Raise your hand if you’ve ever felt personally victimized by your credit score. 🙋♀️
Me too. I’m the kind of person who ruminates over past mistakes, feels devastated by slight inconveniences, cries in front of the mirror.
In the continued spirit of self-indulgence, I’m going to tell you about a time my (nonexistent) credit score screwed me out of a big chunk of money.
Not me having a crisis
A few years ago my car broke down in the middle of an intersection and just … died. RIP Big Bertha. The car had been in my family for years so it wasn’t entirely surprising but still.
I was suddenly car-less. And at that time I didn’t have a solid savings, so my best option was to get a loan.
When I went to my bank to apply for one, I got turned down in less than five minutes. The loan officer said I didn’t qualify because I didn’t have credit and was considered a “thin file.”
Awful right? Between that and Target discontinuing my favorite candle, 24 year old me was crestfallen.
Having a thin file basically means you don’t have enough experience with credit to have a credit score. At this point you’re probably wondering, “Wait, how am I supposed to build credit if my bank won’t give me a loan because I don’t have credit?” Yeah, it’s dumb. This is a catch-22 most young people fall into whenever they apply for a mortgage, car loan, etc.
Not me realizing I needed to build my credit
Building credit was not in my purview. Actually, I had always been taught to avoid credit cards/loans at all costs (dad’s a Dave Ramsey disciple).
I had no choice but to take my pennies to a Coinstar each week and rely on other people to drive me around until I saved enough money (~$3,000) to buy a short-term hooptie. It sucked. But eventually I found my temporary rebound car.
The car held me over for about a year, which ✨positive me✨ is thankful for but 💤practical me💤 still fumes over. I realize now that I essentially threw away $3,000 dollars all because I didn’t take the time to educate myself about credit until it was too late.
If I had started working on my credit earlier, I may have gotten approved for a loan and been able to use that $3,000 dollars as a down payment on a reliable car. Which would have saved me more money in the long run since a down payment can seriously bring down your monthly payment and overall interest costs.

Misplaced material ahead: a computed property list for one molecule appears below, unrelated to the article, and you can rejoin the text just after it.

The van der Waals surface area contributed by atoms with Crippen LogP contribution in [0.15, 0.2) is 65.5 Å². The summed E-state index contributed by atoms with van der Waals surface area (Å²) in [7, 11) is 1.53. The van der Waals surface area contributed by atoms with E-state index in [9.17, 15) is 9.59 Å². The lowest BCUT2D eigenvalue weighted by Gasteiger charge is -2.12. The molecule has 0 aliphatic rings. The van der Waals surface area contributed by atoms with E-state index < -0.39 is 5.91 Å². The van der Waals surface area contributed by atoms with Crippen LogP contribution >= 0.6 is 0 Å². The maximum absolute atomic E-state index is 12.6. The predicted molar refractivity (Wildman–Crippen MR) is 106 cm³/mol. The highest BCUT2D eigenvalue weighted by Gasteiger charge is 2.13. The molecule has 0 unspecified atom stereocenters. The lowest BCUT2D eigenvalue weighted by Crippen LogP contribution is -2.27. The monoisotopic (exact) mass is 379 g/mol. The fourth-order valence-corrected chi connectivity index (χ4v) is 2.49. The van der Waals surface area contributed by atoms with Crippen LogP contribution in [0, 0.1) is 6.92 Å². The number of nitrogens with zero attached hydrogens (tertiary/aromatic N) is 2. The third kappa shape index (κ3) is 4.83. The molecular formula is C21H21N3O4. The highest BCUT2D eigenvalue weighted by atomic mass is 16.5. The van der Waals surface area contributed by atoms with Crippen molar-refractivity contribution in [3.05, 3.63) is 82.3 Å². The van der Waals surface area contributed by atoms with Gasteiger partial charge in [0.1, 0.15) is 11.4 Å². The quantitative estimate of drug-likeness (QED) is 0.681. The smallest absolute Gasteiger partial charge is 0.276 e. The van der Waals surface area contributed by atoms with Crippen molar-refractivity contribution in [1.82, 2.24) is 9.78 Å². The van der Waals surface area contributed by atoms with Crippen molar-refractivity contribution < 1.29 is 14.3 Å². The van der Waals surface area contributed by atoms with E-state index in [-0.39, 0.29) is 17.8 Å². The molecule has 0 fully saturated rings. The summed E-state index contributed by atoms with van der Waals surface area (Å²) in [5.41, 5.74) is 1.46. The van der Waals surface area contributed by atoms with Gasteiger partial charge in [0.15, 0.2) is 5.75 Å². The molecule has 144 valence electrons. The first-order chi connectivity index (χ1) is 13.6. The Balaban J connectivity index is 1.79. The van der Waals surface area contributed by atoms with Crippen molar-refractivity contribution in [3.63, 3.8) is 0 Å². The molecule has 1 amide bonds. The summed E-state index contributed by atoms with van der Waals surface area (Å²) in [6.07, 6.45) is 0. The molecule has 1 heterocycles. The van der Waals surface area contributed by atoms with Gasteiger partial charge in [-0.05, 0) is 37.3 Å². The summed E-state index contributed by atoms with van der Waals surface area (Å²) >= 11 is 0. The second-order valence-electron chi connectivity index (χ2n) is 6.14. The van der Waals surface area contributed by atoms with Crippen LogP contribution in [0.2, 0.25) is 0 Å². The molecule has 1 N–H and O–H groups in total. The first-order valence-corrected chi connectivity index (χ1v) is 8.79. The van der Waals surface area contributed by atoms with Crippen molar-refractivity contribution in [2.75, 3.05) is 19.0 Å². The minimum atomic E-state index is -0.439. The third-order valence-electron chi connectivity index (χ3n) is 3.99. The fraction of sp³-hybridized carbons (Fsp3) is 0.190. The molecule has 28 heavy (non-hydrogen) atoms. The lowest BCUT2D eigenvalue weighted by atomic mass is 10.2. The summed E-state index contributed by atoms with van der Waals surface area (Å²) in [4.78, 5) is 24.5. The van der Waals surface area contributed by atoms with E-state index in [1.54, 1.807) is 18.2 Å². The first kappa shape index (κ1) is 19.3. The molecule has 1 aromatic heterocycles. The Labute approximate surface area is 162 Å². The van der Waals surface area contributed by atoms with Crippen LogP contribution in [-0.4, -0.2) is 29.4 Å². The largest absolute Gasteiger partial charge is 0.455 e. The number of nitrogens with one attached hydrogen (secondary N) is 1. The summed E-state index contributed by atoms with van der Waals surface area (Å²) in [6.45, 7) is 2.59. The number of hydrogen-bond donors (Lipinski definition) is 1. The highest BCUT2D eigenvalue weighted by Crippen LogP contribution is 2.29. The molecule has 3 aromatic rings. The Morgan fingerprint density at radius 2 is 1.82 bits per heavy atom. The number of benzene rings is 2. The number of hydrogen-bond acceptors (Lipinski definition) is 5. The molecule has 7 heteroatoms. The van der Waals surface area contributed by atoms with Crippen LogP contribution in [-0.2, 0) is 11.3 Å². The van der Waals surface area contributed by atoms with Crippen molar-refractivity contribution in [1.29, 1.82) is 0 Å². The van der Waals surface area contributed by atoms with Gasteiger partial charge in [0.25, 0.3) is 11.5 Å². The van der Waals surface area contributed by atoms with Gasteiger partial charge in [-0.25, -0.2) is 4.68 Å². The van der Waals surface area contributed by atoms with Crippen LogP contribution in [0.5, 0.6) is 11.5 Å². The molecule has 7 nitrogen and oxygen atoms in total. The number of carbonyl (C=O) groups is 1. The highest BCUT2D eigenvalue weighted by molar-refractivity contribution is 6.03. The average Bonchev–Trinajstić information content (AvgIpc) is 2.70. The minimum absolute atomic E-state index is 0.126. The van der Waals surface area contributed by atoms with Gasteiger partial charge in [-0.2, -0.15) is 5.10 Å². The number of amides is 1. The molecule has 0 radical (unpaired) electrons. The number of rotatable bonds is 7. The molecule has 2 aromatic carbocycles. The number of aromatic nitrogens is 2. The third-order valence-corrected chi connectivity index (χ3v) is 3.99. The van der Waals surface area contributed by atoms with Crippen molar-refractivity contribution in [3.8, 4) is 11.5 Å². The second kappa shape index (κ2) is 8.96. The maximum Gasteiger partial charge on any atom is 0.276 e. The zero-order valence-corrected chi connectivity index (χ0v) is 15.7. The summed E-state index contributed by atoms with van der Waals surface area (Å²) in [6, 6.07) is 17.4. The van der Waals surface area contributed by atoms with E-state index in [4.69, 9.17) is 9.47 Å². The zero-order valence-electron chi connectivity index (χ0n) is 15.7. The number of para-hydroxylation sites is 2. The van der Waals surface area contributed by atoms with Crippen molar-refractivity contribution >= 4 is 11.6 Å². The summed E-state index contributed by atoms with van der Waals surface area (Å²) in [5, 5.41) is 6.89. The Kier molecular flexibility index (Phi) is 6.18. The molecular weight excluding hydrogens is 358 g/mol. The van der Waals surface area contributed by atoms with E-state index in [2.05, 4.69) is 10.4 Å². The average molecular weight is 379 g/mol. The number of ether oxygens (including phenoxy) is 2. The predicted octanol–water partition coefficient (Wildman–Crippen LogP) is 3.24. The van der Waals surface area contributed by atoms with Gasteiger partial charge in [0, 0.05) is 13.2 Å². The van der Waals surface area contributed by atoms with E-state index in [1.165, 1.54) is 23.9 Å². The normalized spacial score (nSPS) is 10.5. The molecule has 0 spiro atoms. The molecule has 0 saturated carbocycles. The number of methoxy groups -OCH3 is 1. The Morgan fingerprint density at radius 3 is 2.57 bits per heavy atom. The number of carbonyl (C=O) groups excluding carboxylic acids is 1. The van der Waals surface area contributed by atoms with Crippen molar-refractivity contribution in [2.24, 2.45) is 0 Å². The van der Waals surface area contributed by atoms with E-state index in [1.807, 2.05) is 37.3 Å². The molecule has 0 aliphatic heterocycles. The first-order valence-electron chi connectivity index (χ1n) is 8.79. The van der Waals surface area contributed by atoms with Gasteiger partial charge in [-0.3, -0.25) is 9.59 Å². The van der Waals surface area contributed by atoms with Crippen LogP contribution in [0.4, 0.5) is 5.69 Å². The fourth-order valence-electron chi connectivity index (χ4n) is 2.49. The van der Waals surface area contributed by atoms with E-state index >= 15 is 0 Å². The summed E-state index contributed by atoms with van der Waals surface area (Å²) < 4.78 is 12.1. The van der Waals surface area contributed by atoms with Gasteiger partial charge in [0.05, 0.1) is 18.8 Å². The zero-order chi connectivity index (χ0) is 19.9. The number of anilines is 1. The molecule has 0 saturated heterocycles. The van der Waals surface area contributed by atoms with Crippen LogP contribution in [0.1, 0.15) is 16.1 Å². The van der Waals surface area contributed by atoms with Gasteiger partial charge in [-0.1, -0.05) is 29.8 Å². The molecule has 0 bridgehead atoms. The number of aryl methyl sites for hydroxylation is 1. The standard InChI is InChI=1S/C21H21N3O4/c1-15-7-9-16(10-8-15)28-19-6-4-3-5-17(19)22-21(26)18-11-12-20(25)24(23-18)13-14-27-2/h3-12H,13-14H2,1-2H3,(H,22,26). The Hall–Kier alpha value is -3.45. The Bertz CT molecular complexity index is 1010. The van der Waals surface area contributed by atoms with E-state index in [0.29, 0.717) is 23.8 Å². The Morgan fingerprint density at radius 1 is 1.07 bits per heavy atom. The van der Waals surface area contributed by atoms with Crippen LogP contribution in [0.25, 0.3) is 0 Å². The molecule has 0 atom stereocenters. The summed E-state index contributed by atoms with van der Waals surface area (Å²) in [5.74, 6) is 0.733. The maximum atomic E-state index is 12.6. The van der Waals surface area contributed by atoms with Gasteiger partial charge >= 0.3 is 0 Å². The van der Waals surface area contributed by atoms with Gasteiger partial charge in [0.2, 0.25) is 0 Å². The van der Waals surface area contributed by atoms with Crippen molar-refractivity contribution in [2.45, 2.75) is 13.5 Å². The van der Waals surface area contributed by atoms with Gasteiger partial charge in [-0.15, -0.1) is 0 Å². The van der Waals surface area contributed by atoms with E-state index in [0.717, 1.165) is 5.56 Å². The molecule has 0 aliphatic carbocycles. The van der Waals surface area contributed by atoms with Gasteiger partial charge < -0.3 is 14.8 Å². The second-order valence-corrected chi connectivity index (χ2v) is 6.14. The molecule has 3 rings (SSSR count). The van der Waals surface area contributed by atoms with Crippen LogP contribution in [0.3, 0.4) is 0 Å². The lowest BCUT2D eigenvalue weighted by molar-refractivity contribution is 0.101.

Not me learning and growing (my credit)
It was a main character moment I could have done without, but it all happened for a reason — so I could write this blog and not get fired for missing yet another deadline.
After that incident, I got a secured card to help me work on my credit, which was perfect for me because I didn’t have to go through a credit check to get approved.
Once I signed up and got approved, I used $300 of my own money as my security deposit (which became my credit limit). Then I used the card for groceries/gas/coffee, paid my balance each month and watched my credit climb little by little. Like magic, I started to build credit. 🪄
Now it’s five years later and I’m still directionless. But I have since been approved for loans (car included) and my credit score couldn’t be less bothered.
NOT YOU LEARNING FROM MY MISTAKES AND BUILDING CREDIT ON YOUR OWN
If you’re in a similar position or just starting out, a secured credit card is the way to go. Why? Bc a secured card may not require a credit check and you could get approved regardless of your credit history. And there’s very little chance of going into debt since you use your own funds as a security deposit.
It just so happens that the ✨Cleo Builder subscription✨ may be able to help you with your credit. Joke’s on you if you thought I was going to end this without plugging the Cleo Builder subscription.
The Builder subscription allows you to apply for a secured card that could help you build credit, plus:
💸 a cash advance of up to $100
💲 cashback on some of the stuff you buy
📈 your credit score and history
✨ Bonus content ✨
Jet to the app and type ‘credit who’ to Cleo to learn more about your relationship with your credit score